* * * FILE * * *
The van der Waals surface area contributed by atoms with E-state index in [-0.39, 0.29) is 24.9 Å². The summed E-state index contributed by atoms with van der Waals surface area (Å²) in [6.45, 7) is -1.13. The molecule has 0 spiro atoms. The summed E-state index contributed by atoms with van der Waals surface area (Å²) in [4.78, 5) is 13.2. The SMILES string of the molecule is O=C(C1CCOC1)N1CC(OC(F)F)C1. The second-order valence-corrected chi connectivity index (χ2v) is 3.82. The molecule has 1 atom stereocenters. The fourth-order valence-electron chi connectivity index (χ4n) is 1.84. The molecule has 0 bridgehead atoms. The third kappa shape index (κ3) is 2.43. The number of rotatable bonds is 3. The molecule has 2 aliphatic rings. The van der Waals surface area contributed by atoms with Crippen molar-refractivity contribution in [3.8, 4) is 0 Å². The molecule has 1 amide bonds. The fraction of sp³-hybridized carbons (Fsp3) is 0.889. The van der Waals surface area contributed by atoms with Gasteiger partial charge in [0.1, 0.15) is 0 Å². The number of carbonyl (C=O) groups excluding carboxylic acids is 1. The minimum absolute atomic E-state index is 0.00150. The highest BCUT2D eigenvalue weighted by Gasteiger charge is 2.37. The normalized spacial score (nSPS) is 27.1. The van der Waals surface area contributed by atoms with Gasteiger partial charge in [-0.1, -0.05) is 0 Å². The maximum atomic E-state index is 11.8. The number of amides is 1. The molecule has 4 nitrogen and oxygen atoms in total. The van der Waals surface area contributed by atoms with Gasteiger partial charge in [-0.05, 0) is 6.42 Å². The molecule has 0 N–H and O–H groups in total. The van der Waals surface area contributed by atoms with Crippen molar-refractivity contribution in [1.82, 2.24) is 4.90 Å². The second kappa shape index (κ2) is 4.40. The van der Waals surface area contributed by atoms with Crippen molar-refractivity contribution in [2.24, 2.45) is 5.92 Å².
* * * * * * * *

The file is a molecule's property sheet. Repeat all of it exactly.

The van der Waals surface area contributed by atoms with E-state index in [-0.39, 0.29) is 24.9 Å². The summed E-state index contributed by atoms with van der Waals surface area (Å²) in [6.45, 7) is -1.13. The molecule has 0 spiro atoms. The summed E-state index contributed by atoms with van der Waals surface area (Å²) in [4.78, 5) is 13.2. The SMILES string of the molecule is O=C(C1CCOC1)N1CC(OC(F)F)C1. The second-order valence-corrected chi connectivity index (χ2v) is 3.82. The molecule has 1 atom stereocenters. The fourth-order valence-electron chi connectivity index (χ4n) is 1.84. The molecule has 0 bridgehead atoms. The third kappa shape index (κ3) is 2.43. The number of rotatable bonds is 3. The molecule has 2 aliphatic rings. The van der Waals surface area contributed by atoms with Crippen molar-refractivity contribution in [3.8, 4) is 0 Å². The molecule has 1 amide bonds. The fraction of sp³-hybridized carbons (Fsp3) is 0.889. The van der Waals surface area contributed by atoms with Gasteiger partial charge in [0.1, 0.15) is 0 Å². The number of carbonyl (C=O) groups excluding carboxylic acids is 1. The minimum absolute atomic E-state index is 0.00150. The highest BCUT2D eigenvalue weighted by Gasteiger charge is 2.37. The normalized spacial score (nSPS) is 27.1. The van der Waals surface area contributed by atoms with Gasteiger partial charge in [-0.1, -0.05) is 0 Å². The maximum atomic E-state index is 11.8. The number of amides is 1. The molecule has 4 nitrogen and oxygen atoms in total. The van der Waals surface area contributed by atoms with Gasteiger partial charge in [-0.05, 0) is 6.42 Å². The molecule has 0 N–H and O–H groups in total. The van der Waals surface area contributed by atoms with Crippen molar-refractivity contribution in [1.82, 2.24) is 4.90 Å². The second kappa shape index (κ2) is 4.40. The van der Waals surface area contributed by atoms with Crippen molar-refractivity contribution in [2.24, 2.45) is 5.92 Å².